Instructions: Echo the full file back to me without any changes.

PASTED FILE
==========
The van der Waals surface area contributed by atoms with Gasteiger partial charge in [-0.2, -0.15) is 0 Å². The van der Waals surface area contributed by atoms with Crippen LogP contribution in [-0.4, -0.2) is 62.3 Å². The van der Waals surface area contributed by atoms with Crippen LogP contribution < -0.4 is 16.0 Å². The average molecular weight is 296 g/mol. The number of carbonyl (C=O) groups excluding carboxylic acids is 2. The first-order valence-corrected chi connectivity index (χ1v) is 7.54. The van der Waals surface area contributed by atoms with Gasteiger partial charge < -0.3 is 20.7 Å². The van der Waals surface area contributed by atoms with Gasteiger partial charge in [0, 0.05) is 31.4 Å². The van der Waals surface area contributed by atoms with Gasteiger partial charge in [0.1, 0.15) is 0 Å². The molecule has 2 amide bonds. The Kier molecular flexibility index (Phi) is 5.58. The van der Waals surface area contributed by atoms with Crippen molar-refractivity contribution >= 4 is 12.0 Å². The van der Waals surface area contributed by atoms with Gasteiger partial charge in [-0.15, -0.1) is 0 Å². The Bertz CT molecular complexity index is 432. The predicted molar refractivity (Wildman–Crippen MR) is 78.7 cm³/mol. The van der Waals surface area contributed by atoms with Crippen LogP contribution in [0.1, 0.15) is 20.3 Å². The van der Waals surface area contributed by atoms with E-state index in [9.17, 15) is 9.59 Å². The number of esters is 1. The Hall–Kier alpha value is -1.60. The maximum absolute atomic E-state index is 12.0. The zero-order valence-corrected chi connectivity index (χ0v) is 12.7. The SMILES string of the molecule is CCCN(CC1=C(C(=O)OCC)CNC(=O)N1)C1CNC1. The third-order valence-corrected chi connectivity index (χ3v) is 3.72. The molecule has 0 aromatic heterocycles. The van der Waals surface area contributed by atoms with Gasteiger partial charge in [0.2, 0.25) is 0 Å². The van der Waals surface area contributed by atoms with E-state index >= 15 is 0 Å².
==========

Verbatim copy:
The van der Waals surface area contributed by atoms with Gasteiger partial charge in [-0.2, -0.15) is 0 Å². The van der Waals surface area contributed by atoms with Crippen LogP contribution in [-0.4, -0.2) is 62.3 Å². The van der Waals surface area contributed by atoms with Crippen LogP contribution < -0.4 is 16.0 Å². The average molecular weight is 296 g/mol. The number of carbonyl (C=O) groups excluding carboxylic acids is 2. The first-order valence-corrected chi connectivity index (χ1v) is 7.54. The van der Waals surface area contributed by atoms with Gasteiger partial charge < -0.3 is 20.7 Å². The van der Waals surface area contributed by atoms with Gasteiger partial charge in [0, 0.05) is 31.4 Å². The van der Waals surface area contributed by atoms with Gasteiger partial charge in [0.1, 0.15) is 0 Å². The molecule has 2 amide bonds. The Kier molecular flexibility index (Phi) is 5.58. The van der Waals surface area contributed by atoms with Crippen molar-refractivity contribution >= 4 is 12.0 Å². The van der Waals surface area contributed by atoms with Gasteiger partial charge in [-0.15, -0.1) is 0 Å². The Bertz CT molecular complexity index is 432. The predicted molar refractivity (Wildman–Crippen MR) is 78.7 cm³/mol. The van der Waals surface area contributed by atoms with Crippen LogP contribution in [0.1, 0.15) is 20.3 Å². The van der Waals surface area contributed by atoms with E-state index in [9.17, 15) is 9.59 Å². The number of esters is 1. The Hall–Kier alpha value is -1.60. The maximum absolute atomic E-state index is 12.0. The zero-order valence-corrected chi connectivity index (χ0v) is 12.7. The SMILES string of the molecule is CCCN(CC1=C(C(=O)OCC)CNC(=O)N1)C1CNC1. The third-order valence-corrected chi connectivity index (χ3v) is 3.72. The molecule has 0 aromatic heterocycles. The van der Waals surface area contributed by atoms with Gasteiger partial charge in [0.2, 0.25) is 0 Å². The van der Waals surface area contributed by atoms with E-state index >= 15 is 0 Å².